Olympics: Athletes

A closer look at the events and key competitors:

Usain Bolt: The fastest man on Earth
Kayla Harrison: A classic judo throw
Steffen Peters and Ravel: Fluidity on four legs
Miranda Leek: Up-and-coming archer
Mariel Zagunis: Third time isn’t a charm
Ryan Lochte’s backstroke technique
Michael Phelps kicks into history
Kohei Uchimura: Superman takes flight
Kim Rhode: Shooting straight toward a medal
Basics of skeet shooting

Hope Solo: Protecting the goal

The U.S. women’s soccer team, which has lost just once in six years with Hope Solo as goalkeeper, successfully defended its gold medal at the London Olympics. Here is a closer look at Solo, who made several tough saves during the final against Japan.

Solo regains her balance, staying low and square to the ball.

If ball is played across the net, she makes a quick drop step.

Shuffling her feet helps Solo reposition quickly.

She stays low and balanced, with her hands in front.

When a kick is made, she’s ready to react quickly.

Usain Bolt: The fastest man on Earth

The world-record holder and two-time Olympic champion in the 100-meter dash (9.58 seconds) benefits from a unique combination of height, strength, acceleration and endurance.

1-10 meters

Bolt has an unexceptional reaction time after the starting gun sounds.

10-20 meters

His center of gravity is off balance during his drive forward, but he stays even with the other runners.

20-60 meters

He usually starts to break away from others at 20 meters. He says the first 40 to 50 meters are his weakest.

60-80 meters

Bolt reaches and maintains top speed of about 27 mph.

80-100 meters

He decelerates slightly before the finish.

Kayla Harrison: A classic judo throw

Kayla Harrison, who won the first-ever U.S. gold medal in judo, demonstrated her strength and speed with a classic throw — the harai goshi, or sweeping hip throw — to win a match in Abu Dhabi in 2011:

Gripping the opponent’s right arm and left shoulder, Harrison pivots.

Harrison sweeps her right leg back, lifts the opponent over her hip …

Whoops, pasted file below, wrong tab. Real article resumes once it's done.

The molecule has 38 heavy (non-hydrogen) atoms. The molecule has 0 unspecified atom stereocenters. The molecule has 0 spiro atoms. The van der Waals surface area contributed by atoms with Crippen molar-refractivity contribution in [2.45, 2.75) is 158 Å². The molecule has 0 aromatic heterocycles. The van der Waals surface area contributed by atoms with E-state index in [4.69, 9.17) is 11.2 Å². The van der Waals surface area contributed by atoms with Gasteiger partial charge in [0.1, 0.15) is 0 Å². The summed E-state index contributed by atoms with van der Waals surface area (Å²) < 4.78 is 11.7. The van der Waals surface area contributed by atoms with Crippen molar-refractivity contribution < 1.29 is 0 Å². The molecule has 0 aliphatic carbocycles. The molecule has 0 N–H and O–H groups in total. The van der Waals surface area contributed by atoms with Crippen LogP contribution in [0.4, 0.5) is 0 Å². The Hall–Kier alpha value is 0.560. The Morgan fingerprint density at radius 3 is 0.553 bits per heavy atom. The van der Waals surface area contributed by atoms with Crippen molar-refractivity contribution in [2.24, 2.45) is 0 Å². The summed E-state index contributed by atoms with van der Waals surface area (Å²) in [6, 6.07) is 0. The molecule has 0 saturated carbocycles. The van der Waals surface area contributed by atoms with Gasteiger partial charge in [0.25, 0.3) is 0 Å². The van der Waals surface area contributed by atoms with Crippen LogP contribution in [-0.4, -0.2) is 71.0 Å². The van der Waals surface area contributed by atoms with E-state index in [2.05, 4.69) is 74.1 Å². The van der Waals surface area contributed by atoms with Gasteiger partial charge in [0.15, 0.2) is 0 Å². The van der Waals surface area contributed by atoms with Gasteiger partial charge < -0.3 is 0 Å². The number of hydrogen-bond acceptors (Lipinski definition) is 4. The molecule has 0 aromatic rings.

… and throws her on her back for a winning score.

Steffen Peters and Ravel: Fluidity on four legs

U.S. rider Steffen Peters, of San Diego, and the Dutch warmblood Ravel personify the strength and harmony that is required of horse and rider in dressage. Here’s a look at one of the sport’s most complex moves:

Miranda Leek: Up-and-coming archer

The U.S. men’s archery team took silver in London, but current world No. 1 Brady Ellison fell short of the podium in the men’s individual recurve competition. The women, including up-and-comer Miranda Leek, failed to medal this time around. A closer look at Leek and her sport:

Mariel Zagunis: Third time isn’t a charm

Mariel Zagunis’ bid for a third gold medal in women’s individual saber fencing unraveled when a 12-5 lead slipped away against eventual champion Kim Jiyeon of South Korea.

Ryan Lochte’s backstroke technique

Ryan Lochte battled Michael Phelps and other top swimmers in a number of races at the 2012 Games, but backstroke is his specialty. How he does it:

Michael Phelps kicks into history

All-time Olympic medal leader Michael Phelps is fast off the block going into a powerful dolphin kick for the maximum of 15 meters underwater. Phelps’ V-shaped body gives him little drag, and his short legs provide explosive power.

Kohei Uchimura: Superman takes flight

Japanese gymnast Kohei Uchimura, known by his peers as Superman, won Olympic gold after taking consecutive all-around titles at three world championships, where his floor routine took gold in 2011. A sample tumbling pass:

Kim Rhode: Shooting straight toward a medal

Skeet shooter Rhode won her first Olympic medal at age 17 and she has been winning ever since. Her skeet victory in London earned her the distinction of being the first athlete ever to medal in five consecutive Olympics in an individual sport.

Basics of skeet shooting

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